Philippine Ex-Politicians Found Guilty In 2009 Massacre
(Bloomberg) -- Two senior members of one of southern Philippines’ most powerful political clans have been found guilty of the world’s single deadliest attack on journalists, 10 years after 58 people, including 32 members of the media, were shot to death and buried in a shallow grave.
Nearly 30 suspects, including the two main accused -- former mayor Andal “Datu Unsay” Ampatuan Jr and his brother, Zaldy -- were sentenced by a local court to up to 40 years in prison for having “acted as principals” in the crime, according to a copy of the decision posted on the Supreme Court website. Fifteen others were sentenced to up to 10 years in jail for being accessories to the crime.
More than 50 defendants were acquitted, as their alleged involvement in the crime were not proven beyond reasonable doubt, according to the decision. The court also ordered that damages be paid to the victims’ families.
The Ampatuan brothers pleaded not guilty to the murder charges when the trial began in 2010, with their defense focusing on the supposed lack of evidence directly linking them to the massacre.
Prosecutors say the massacre, allegedly carried out by the Ampatuan’s private army on a convoy that included opposition politician Esmael Mangudadatu’s wife and sisters, was connected to provincial elections.
One of the worst incidents of election violence in the Philippines’ history, the Nov. 23 2009 massacre followed decades of escalating clan violence, entrenched corruption and political kickbacks. Key members of the Ampatuan family, including Andal Ampatuan Jr and his father, the Maguindanao Governor, Andal Ampatuan Sr, who has since died, were charged and removed from their posts.
President Rodrigo Duterte’s spokesman Salvador Panelo said the ruling should be respected, and that the government will work for the protection of journalists. “While the promulgation of judgment in the case is done, the narrative on the protection of media workers is far from over.”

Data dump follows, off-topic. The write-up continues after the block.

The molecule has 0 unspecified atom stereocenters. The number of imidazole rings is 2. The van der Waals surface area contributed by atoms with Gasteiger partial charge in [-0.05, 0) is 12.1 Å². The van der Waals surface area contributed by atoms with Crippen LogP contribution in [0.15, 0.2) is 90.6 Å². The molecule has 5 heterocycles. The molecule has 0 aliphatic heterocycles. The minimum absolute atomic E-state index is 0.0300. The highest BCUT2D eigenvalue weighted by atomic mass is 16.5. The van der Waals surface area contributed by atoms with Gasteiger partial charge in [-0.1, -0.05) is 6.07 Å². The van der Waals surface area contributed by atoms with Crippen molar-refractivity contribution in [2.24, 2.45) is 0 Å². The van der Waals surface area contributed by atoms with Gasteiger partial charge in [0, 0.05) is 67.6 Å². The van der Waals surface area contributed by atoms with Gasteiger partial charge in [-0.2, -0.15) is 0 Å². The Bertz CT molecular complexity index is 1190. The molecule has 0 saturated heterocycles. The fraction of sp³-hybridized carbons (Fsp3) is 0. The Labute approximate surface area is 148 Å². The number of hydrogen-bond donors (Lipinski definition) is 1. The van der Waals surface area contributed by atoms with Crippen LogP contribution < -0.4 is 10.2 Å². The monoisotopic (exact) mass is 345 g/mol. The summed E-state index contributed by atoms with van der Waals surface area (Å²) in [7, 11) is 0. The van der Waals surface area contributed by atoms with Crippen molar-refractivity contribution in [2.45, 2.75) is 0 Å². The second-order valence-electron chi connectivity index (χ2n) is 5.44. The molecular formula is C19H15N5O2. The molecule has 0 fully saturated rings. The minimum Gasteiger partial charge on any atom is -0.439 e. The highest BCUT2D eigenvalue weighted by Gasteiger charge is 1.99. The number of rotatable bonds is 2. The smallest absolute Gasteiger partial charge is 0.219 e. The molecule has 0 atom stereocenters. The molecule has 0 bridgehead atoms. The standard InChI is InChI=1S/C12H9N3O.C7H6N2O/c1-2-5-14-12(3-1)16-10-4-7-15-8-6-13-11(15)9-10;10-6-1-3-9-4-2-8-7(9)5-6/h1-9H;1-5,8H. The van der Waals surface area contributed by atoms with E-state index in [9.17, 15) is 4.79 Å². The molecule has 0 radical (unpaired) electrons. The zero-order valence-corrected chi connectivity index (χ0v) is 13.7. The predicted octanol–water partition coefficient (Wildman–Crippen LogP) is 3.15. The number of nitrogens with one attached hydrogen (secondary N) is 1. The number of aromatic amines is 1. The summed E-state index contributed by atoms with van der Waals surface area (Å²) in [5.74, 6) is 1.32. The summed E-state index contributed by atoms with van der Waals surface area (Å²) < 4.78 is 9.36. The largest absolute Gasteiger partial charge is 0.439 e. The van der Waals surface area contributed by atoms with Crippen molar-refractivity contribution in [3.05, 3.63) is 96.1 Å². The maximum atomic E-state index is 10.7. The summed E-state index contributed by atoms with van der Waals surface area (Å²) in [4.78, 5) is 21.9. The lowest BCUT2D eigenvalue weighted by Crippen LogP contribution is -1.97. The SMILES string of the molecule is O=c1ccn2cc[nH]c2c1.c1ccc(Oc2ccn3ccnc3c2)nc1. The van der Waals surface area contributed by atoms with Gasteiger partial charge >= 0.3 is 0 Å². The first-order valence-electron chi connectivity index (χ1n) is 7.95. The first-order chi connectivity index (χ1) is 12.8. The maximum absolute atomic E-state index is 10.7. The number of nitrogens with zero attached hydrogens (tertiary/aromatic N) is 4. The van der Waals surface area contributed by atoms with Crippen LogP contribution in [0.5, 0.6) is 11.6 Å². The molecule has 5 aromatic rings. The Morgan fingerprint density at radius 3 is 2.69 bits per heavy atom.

The guilty verdict will have a “dampening effect” on clan feuds in southern Philippines, said Francisco Lara, sociology lecturer at the University of the Philippines who specializes in political economy of conflict and has written about the Maguindanao massacre. “This is going to be a critical juncture in our history,” he said.
It will also have an impact on the dynamics between the state and clans, Lara said. “The clans will see that there’s a possibility of getting justice from the center, so it weakens them. They will realize that justice can be rendered not just by clans, but by the state.”
Still, 80 suspects are still at large, and at least 50 of those were close security detail for Andal Ampatuan Jr, Human Rights Watch said in a statement. Since the trial started in 2010, victims’ families and media groups have reported harassment and threats, forcing the family of one of the journalist victims to seek asylum abroad.
“This verdict should prompt the country’s political leaders to finally act to end state support for “private armies” and militias that promotes the political warlordism that gave rise to the Ampatuans,” Phil Robertson, deputy Asia director of Human Rights Watch said in a statement Thursday.
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